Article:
Cancer survivors with financial difficulties have a higher risk of depressed mood and psychological distress and are more likely to worry about cancer recurrence than survivors without heightened financial problems, according to a new Virginia Commonwealth University study.
Hrishikesh Kale, a graduate student in the VCU School of Pharmacy, spearheaded the research on the public health impact of cancer-related costs, under the direction of Norman V. Carroll, Ph.D., a professor at the School of Pharmacy. The study was published this week in the journal Cancer, a biweekly, peer-reviewed scientific journal. The study investigated the prevalence and sources of financial problems reported by a nationally representative sample of cancer survivors. Also studied was the impact of cancer-related financial burden on patients’ health-related quality of life and psychological health.
The findings that survivors with financial problems struggle more with depressed mood and psychological distress, including with concerns about the chance of cancer recurrence, suggests that it is critical for patient care to consider these components, Kale said.
“Cancer survivorship care programs can identify survivors with the greatest financial burden and focus on helping them cope with psychological stress, anxiety and depression throughout their journey with cancer,” Kale said. “We hope that oncologists, clinical pharmacists and other health care providers will increase the extent to which they consider selecting treatments that are less expensive, but similar in effectiveness, discussing treatment costs with patients and involving patients in making decisions about their therapy.”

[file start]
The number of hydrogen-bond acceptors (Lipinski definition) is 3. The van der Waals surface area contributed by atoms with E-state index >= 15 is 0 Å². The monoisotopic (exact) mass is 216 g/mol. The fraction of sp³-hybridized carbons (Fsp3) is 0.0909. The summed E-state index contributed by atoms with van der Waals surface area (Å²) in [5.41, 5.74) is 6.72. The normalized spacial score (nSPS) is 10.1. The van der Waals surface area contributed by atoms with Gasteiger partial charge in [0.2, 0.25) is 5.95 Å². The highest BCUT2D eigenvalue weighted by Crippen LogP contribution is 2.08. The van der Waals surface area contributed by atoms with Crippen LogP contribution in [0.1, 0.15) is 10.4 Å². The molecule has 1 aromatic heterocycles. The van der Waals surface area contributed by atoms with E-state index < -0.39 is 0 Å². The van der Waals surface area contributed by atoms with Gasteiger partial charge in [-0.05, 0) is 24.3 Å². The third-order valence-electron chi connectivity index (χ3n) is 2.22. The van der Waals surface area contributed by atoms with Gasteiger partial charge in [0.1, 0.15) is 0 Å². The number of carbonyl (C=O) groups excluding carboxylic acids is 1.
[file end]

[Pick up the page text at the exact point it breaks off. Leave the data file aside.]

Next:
That advice is reciprocal, Kale said.
“Cancer survivors who have serious monetary concerns can get more involved in their treatment decisions, and discuss cost of care with their health care providers,” he said.
“Our results suggest that policies and practices that minimize cancer patients’ out-of-pocket costs can improve survivors’ health-related quality of life and psychological health,” Carroll said. “Reducing the financial burden of cancer care requires integrated efforts.”
Supporting data analysis showed that as of January 2014 there were approximately 14.5 million cancer survivors in the United States. By 2024, this number is expected to reach 19 million as a result of improved patient survival rates and an aging population.
“It has been well-established in the literature that because of high out-of-pocket costs, many cancer survivors forgo or delay medical care and mental health-related services and avoid filling prescriptions. This puts their physical and mental health at risk,” Kale said. “At present, a number of academic centers and organizations, such as the National Cancer Institute, American Cancer Society and American Society of Clinical Oncology, are also conducting research that focuses on understanding the financial problems faced by cancer survivors. In addition, they are evaluating the value and cost of cancer treatments.”
Kale and Carroll are with the school’s Department of Pharmacotherapy and Outcomes Science. Carroll’s areas of focus in the School of Pharmacy include cost analysis, managed care and pharmacy economics.